The Aimpoint CompM5 series of sights is a hybrid between the well-known models CompM4 and the Micro T-2. Is the CompM5s the best of two worlds? With the Aimpoint CompM5s in my possession since springtime, it’s now time to come to a conclusion. I bought it from a local shop and mounted it on my Heckler & Koch MR223.
Here’s what the testing platform looked like. German-made rifle with some American modifications like the Geissele HK MR556 Trigger and a Troy Carbon Fiber handguard.
Launched in 2019 the CompM5s is one of the newer red dots from Aimpoint, and it has been difficult to source as the order book has been larger than the production capacity. I had to wait quite a long time for mine and got it in April 2020.
The housing material is high strength aluminum with a matte grey/black anodized surface finish. The size is fairly small and it blends in well on any AR15 or even smaller SMG-style firearms. Overall, the length is only 85mm (3.4″) and the clear aperture is 18mm (.71″).
The package of the CompM5s includes the sight itself, an LRP mount (Lever Release Picatinny) and a spacer that will give you an optical axis of 39mm (1.5″). The sight weighs 165 g (5.8 oz) and 235 g (8.3 oz) in its standard configuration on the firearm.
The M5s has a low right AAA battery compartment, and the illumination is compatible with night vision devices. I did not have the luxury to test the NVD settings, but it has 4 settings for night and 6 for daylight.
One reason to chose the CompM5s over the other M5 models is its low right AAA battery compartment. If you shoot with both eyes open – like you’re supposed to – the battery compartment will not obstruct your left eye in any way. This only goes for right-handed shooters of course.
ADJUSTING THE SIGHT
Adjusting the intensity of the dot is done via a mechanical switch at the end of the battery tube (bottom-right, towards the shooter), and the feeling is precise, tactile and works with gloves on. For typical daylight, settings 6-8 are the best, in my opinion, hugely depending on the background. The dot intensity is visible against a background luminance of 0,1 to 55 000 lx.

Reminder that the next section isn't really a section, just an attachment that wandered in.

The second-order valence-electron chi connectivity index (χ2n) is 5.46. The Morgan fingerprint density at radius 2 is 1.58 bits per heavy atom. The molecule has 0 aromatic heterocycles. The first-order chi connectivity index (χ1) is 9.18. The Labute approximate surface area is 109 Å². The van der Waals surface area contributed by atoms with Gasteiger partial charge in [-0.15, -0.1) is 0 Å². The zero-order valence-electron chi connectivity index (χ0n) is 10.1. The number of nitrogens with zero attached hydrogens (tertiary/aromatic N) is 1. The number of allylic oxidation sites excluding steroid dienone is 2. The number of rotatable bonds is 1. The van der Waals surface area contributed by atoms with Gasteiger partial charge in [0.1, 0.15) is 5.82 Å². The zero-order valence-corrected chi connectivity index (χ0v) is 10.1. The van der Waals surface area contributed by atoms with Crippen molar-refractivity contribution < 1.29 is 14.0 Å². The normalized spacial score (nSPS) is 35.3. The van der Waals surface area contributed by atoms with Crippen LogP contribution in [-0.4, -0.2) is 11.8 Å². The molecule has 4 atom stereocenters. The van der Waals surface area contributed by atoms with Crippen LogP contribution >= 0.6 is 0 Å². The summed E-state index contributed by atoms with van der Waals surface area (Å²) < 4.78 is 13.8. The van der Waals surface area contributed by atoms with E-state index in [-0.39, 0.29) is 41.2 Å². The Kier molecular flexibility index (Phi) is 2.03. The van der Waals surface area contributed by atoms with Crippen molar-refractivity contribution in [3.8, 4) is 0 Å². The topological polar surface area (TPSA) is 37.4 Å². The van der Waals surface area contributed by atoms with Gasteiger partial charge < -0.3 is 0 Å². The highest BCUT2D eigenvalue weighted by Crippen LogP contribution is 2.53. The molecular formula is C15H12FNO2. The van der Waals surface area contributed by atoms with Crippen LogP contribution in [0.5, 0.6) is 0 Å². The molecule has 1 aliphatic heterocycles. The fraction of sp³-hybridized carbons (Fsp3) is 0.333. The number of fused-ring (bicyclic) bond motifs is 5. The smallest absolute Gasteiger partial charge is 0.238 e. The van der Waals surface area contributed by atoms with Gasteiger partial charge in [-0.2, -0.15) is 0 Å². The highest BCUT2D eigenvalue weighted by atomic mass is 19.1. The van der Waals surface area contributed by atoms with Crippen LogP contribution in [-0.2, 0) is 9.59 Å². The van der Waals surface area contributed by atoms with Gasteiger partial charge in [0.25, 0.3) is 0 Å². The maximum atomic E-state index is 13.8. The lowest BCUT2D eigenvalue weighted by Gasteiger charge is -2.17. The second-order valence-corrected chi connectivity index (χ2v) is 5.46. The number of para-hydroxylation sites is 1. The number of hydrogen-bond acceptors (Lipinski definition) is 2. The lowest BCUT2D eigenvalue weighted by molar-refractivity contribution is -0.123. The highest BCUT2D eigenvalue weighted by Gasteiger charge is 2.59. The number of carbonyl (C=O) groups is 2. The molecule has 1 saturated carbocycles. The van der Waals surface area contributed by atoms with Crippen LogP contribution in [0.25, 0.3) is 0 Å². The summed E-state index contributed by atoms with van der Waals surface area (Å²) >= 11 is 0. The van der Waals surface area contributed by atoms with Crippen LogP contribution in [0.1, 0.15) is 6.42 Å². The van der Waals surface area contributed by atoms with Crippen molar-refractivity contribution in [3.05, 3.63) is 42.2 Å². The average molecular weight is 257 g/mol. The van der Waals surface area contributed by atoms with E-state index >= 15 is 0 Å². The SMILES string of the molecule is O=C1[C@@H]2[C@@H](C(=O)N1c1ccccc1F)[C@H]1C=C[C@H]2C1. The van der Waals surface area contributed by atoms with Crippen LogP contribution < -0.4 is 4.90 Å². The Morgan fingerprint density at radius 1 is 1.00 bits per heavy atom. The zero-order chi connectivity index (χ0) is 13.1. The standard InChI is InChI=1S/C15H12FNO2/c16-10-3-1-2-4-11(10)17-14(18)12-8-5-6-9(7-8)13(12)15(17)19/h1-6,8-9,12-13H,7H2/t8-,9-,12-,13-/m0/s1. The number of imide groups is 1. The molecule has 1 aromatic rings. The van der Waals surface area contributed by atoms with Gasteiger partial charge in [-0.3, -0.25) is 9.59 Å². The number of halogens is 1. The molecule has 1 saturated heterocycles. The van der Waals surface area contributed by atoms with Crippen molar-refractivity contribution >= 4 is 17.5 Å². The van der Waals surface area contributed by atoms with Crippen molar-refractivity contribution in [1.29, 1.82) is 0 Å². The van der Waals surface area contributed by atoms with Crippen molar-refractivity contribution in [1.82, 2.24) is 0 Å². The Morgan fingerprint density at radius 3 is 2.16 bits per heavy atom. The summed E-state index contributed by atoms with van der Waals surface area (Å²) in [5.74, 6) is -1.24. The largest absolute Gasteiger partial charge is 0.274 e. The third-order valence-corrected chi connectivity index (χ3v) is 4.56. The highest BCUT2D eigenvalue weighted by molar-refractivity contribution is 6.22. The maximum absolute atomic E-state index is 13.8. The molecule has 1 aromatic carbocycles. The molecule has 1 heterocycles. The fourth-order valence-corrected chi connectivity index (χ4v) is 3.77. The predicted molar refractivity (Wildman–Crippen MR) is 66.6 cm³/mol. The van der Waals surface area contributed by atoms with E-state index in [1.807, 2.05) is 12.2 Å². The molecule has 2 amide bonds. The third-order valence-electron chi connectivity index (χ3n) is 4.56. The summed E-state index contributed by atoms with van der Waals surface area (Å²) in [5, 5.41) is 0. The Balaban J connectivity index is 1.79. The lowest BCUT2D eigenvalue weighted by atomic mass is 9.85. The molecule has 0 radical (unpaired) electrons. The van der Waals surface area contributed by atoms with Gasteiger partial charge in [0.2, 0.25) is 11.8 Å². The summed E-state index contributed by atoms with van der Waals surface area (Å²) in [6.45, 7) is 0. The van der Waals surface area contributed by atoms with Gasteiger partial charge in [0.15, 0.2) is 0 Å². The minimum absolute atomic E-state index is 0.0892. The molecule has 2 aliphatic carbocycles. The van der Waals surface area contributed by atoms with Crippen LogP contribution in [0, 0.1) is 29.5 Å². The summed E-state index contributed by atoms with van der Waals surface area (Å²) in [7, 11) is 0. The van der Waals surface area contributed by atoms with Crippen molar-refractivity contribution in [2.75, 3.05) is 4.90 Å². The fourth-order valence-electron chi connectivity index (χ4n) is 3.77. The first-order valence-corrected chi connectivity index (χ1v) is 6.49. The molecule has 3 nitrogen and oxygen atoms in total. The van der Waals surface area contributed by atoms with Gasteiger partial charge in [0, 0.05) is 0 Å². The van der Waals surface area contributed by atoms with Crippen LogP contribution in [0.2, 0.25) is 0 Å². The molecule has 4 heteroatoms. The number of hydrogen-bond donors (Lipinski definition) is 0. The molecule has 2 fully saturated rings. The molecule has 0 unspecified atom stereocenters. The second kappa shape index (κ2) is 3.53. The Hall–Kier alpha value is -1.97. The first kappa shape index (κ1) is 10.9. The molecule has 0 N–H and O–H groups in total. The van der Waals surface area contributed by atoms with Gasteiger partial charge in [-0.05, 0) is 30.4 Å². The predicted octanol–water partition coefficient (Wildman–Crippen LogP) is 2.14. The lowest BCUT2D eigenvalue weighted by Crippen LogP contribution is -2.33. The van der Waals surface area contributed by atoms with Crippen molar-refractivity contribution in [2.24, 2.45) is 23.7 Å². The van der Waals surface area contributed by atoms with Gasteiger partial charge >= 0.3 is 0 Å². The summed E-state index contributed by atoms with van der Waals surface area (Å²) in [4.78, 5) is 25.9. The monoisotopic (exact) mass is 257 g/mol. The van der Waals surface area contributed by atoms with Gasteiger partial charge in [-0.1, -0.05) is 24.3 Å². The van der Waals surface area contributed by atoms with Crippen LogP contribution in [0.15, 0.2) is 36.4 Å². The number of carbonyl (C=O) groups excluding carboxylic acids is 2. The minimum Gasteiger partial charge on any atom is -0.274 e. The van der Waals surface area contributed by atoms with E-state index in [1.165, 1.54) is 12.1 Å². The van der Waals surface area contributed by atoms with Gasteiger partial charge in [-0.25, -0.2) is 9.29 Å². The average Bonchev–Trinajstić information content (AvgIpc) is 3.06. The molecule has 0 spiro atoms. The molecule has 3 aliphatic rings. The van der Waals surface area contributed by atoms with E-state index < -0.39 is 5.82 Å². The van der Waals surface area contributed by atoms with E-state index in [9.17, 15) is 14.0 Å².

You can adjust the windage and elevation on the right side and on the top of the sight, and there are protective plastic caps to cover the adjustment screws. The plastic cap on the right side, which covers the windage adjustment screw, has two protruding knobs that fit the adjustment screw.
To adjust the zero you need either this small cap or Aimpoint’s tool, and this is the biggest design issue I have with this sight. I displace both the caps and the tool all the time. This is fine and survivable at the shooting range, but what if I go in harm’s way in a sandbox far far away and need to adjust my sight? Why not make some kind of slotted head as well, which would be much more universal?
I presume that the top plastic cover doesn’t have the protruding knobs to able the sight to pass various drop tests, but I would prefer both covers to be the same. If one breaks, I still have the other one left.
ATA (Adjustable Turret cap, Aimpoint Micro).
Each click represents ±1 m at 100 meters (±1 yds at 100 yds). If you’re using your Aimpoint as a secondary sight with a close range zero, bear in mind that you probably need to do a lot of clicking.
The 2 MOA dot is one of the best I’ve seen, and I do have some astigmatism which can make the dot blurry or smeared. The operating principle is a reflex collimator sight with a LED powered by an AAA size 1.5 V Alkaline LR03 or Lithium FR03 battery. A “collimator sight” allows the user to see an illuminated dot virtually regardless of his eye position, and the parallax is often negligible. In this case, the dot color has a peak wavelength of 655 ± 15 nm, and appears red and crisp to the user.
According to Aimpoint, there is no optical signature visible within 10-meter distance, front side, on appropriate settings with Night Vision Devices. Perhaps I should mention that a few of the images in this review have been edited to highlight and exaggerate the red coating and reflection from the front lens.
The diode circuitry uses what Aimpoint calls “Advanced Circuit Efficiency Technology” (ACET), which takes us into the next subject: battery life.
Aimpoint sights are famous for their long battery life. If we were to test and verify the claims of the producer we would have to wait for a very long time, so we haven’t. According to the specifications, you get 5 years (50 000 h) of continuous use at position 7 in the daylight setting. If you use position 8 you’ll have more than one year of battery life. Unless you’re in a place where there’s a lot of sunshine I hardly see the need for using 7-8 out of 10 a lot. If you’re a Night Owl Operator you get more than ten years of use with the Night Vision settings at positions 1-4. I think the quality of the battery, or really cold weather, will be more of an issue than the battery life itself. Personally, most of my Aimpoints or red dots are turned off (old habits die hard), but I have a few that are always on at around 4-5/10.